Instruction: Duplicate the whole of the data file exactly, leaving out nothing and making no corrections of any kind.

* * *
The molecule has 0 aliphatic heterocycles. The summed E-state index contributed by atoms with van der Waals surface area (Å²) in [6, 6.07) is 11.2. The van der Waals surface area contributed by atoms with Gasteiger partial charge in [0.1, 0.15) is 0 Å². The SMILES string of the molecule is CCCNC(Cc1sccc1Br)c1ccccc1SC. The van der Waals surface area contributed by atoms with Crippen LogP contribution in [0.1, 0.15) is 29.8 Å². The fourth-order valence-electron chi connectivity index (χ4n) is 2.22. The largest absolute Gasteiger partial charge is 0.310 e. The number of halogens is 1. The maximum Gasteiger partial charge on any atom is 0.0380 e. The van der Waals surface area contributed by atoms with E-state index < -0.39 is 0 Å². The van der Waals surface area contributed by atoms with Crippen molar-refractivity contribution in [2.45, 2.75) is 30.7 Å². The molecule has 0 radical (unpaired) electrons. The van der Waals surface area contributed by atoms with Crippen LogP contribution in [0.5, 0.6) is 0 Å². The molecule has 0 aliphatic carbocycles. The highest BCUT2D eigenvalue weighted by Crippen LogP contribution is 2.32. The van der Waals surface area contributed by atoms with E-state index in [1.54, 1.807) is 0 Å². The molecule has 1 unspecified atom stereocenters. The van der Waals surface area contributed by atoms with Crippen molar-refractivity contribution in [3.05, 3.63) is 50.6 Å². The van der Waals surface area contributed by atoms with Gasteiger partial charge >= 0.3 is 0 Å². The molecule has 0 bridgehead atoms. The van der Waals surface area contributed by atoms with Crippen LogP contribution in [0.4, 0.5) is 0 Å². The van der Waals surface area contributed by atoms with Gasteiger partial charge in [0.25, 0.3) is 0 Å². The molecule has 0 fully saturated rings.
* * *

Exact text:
The molecule has 0 aliphatic heterocycles. The summed E-state index contributed by atoms with van der Waals surface area (Å²) in [6, 6.07) is 11.2. The van der Waals surface area contributed by atoms with Gasteiger partial charge in [0.1, 0.15) is 0 Å². The SMILES string of the molecule is CCCNC(Cc1sccc1Br)c1ccccc1SC. The van der Waals surface area contributed by atoms with Crippen LogP contribution in [0.1, 0.15) is 29.8 Å². The fourth-order valence-electron chi connectivity index (χ4n) is 2.22. The largest absolute Gasteiger partial charge is 0.310 e. The number of halogens is 1. The maximum Gasteiger partial charge on any atom is 0.0380 e. The van der Waals surface area contributed by atoms with E-state index < -0.39 is 0 Å². The van der Waals surface area contributed by atoms with Crippen molar-refractivity contribution in [2.45, 2.75) is 30.7 Å². The molecule has 0 radical (unpaired) electrons. The van der Waals surface area contributed by atoms with Crippen LogP contribution in [0.5, 0.6) is 0 Å². The molecule has 0 aliphatic carbocycles. The highest BCUT2D eigenvalue weighted by Crippen LogP contribution is 2.32. The van der Waals surface area contributed by atoms with E-state index in [1.54, 1.807) is 0 Å². The molecule has 1 unspecified atom stereocenters. The van der Waals surface area contributed by atoms with Crippen molar-refractivity contribution in [3.05, 3.63) is 50.6 Å². The van der Waals surface area contributed by atoms with Gasteiger partial charge >= 0.3 is 0 Å². The molecule has 0 bridgehead atoms. The van der Waals surface area contributed by atoms with Crippen LogP contribution in [0.4, 0.5) is 0 Å². The van der Waals surface area contributed by atoms with Gasteiger partial charge in [0.25, 0.3) is 0 Å². The molecule has 0 fully saturated rings.